How Long Does It Take For Skin To Renew Itself?

Our skin undergoes its own unique life cycle. This small but mighty organ may only be a few millimeters thick, but it is so expansive that, on average, it weighs between 7.5 pounds and 22 pounds, relative to height and weight (via

Skin serves the body in a number of ways. Not only does it act as a protective barrier from the outside elements, but it also regulates body temperature, stores fat and water, releases hormones, and enables our sense of touch. Our skin is made up of multiple layers, each one progressively deeper than the prior: the epidermis, or surface layer that's visible to the eye, the dermis, otherwise known as the middle layer, and the subcutis as the deepest layer.

Skin will regenerate itself for different reasons. For example, new skin will be produced in response to a cut or wound, but skin also undergoes a routine shedding cycle. How long does it take for new skin to form? It depends on the situation.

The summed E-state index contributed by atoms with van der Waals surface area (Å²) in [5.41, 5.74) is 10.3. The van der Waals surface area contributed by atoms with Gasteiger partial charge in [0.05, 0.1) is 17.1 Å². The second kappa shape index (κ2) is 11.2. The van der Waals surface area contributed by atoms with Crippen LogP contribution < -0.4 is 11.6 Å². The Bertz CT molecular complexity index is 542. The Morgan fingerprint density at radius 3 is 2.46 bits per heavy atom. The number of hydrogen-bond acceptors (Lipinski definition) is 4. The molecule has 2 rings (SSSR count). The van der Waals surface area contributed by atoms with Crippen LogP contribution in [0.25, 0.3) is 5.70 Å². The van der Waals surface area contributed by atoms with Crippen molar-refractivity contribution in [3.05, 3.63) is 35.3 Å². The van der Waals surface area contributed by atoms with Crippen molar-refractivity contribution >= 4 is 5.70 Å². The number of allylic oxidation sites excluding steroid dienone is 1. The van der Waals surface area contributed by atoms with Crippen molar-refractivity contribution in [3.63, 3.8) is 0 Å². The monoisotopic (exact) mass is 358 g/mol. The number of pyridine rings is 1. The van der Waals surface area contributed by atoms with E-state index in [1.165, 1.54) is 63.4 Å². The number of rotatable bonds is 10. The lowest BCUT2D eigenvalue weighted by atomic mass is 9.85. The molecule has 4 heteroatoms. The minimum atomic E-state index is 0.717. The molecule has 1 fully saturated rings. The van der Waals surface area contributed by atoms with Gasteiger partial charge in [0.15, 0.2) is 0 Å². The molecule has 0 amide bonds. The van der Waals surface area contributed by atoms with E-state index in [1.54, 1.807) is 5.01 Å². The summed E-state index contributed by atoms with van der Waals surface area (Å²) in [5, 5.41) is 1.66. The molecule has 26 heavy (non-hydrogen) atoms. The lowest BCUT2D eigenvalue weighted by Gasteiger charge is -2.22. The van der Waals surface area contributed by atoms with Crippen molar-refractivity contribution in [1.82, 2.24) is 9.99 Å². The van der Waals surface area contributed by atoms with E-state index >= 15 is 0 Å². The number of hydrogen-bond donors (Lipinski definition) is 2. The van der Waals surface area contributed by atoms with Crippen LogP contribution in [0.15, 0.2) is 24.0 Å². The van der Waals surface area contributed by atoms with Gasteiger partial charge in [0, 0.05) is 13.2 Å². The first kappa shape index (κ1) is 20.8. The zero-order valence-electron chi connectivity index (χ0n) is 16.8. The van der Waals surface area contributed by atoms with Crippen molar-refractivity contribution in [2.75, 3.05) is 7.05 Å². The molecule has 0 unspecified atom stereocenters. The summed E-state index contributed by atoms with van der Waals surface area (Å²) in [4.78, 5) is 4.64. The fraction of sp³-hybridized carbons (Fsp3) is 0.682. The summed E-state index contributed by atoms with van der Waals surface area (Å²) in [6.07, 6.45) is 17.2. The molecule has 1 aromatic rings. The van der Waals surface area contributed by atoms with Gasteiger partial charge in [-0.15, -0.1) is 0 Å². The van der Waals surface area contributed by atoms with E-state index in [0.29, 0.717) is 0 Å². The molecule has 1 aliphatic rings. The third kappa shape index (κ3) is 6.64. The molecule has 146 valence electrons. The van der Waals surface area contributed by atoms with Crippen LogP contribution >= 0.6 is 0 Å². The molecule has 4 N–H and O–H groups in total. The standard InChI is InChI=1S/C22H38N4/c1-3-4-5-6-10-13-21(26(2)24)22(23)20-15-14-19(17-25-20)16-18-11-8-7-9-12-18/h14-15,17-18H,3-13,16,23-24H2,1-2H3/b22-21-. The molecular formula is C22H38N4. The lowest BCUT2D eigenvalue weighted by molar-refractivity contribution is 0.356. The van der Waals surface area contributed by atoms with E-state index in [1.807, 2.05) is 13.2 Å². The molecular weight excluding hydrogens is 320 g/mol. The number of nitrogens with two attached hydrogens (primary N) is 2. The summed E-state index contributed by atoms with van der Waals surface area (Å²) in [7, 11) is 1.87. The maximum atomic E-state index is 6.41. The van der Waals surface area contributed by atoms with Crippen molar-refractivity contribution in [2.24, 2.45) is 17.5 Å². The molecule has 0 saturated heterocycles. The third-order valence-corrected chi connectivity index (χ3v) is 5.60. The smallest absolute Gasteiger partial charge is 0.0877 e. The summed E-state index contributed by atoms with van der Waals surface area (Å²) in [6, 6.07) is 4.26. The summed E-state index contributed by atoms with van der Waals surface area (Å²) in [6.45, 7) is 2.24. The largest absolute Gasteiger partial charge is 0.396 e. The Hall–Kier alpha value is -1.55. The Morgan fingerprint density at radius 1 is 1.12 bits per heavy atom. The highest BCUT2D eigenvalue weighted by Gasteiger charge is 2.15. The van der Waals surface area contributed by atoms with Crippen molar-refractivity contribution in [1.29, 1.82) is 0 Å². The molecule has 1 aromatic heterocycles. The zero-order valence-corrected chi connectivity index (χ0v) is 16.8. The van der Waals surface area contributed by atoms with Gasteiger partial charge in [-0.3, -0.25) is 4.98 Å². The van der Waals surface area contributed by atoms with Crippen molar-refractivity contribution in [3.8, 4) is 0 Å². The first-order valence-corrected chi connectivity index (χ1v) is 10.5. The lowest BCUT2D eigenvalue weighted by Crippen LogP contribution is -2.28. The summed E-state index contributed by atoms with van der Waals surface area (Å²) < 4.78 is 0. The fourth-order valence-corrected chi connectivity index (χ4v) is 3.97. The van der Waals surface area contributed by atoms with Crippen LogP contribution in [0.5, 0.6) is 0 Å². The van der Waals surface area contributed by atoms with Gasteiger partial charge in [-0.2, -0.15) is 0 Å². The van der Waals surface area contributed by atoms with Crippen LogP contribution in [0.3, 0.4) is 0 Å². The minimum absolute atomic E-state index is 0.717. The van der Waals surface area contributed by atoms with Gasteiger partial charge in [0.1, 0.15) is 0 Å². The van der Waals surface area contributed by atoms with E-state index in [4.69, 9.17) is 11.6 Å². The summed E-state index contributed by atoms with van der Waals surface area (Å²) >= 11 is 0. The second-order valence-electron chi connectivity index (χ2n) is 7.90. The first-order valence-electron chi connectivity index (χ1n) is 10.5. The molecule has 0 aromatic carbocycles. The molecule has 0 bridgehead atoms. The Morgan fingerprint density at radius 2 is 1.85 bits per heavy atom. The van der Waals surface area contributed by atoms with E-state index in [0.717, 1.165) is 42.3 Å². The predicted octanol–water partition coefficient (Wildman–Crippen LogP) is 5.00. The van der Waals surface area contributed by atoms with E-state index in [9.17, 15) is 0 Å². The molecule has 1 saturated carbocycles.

Skin renews itself faster in response to injury

As part of the epidermis' natural life cycle, new skin cells are formed, which make their way to the skin's surface every four weeks to take the place of old cells that have died and flaked off (via 

However, skin renewal is accelerated in response to injury. According to the University of Michigan Health, scrapes have a healing time of roughly three to seven days, while deeper cuts may take up to two weeks or more to fully heal. Scrapes on the surface level of the skin will form new skin cells from the base of the wound and move upwards. For cuts that penetrate the deepest layers of the skin, new cells will form around the edges of the injury and work their way inward. 

The Dermatology Associates of Atlanta explains via Scientific American that, when it comes to permanent markings like tattoos, "The cells in the superficial or upper layers of skin, known as the epidermis, are constantly replacing themselves. This process of renewal is basically exfoliation (shedding) of the epidermis. But the deeper layers of skin, called the dermis, do not go through this cellular turnover and so do not replace themselves. Thus, foreign bodies, such as tattoo dyes, implanted in the dermis will remain."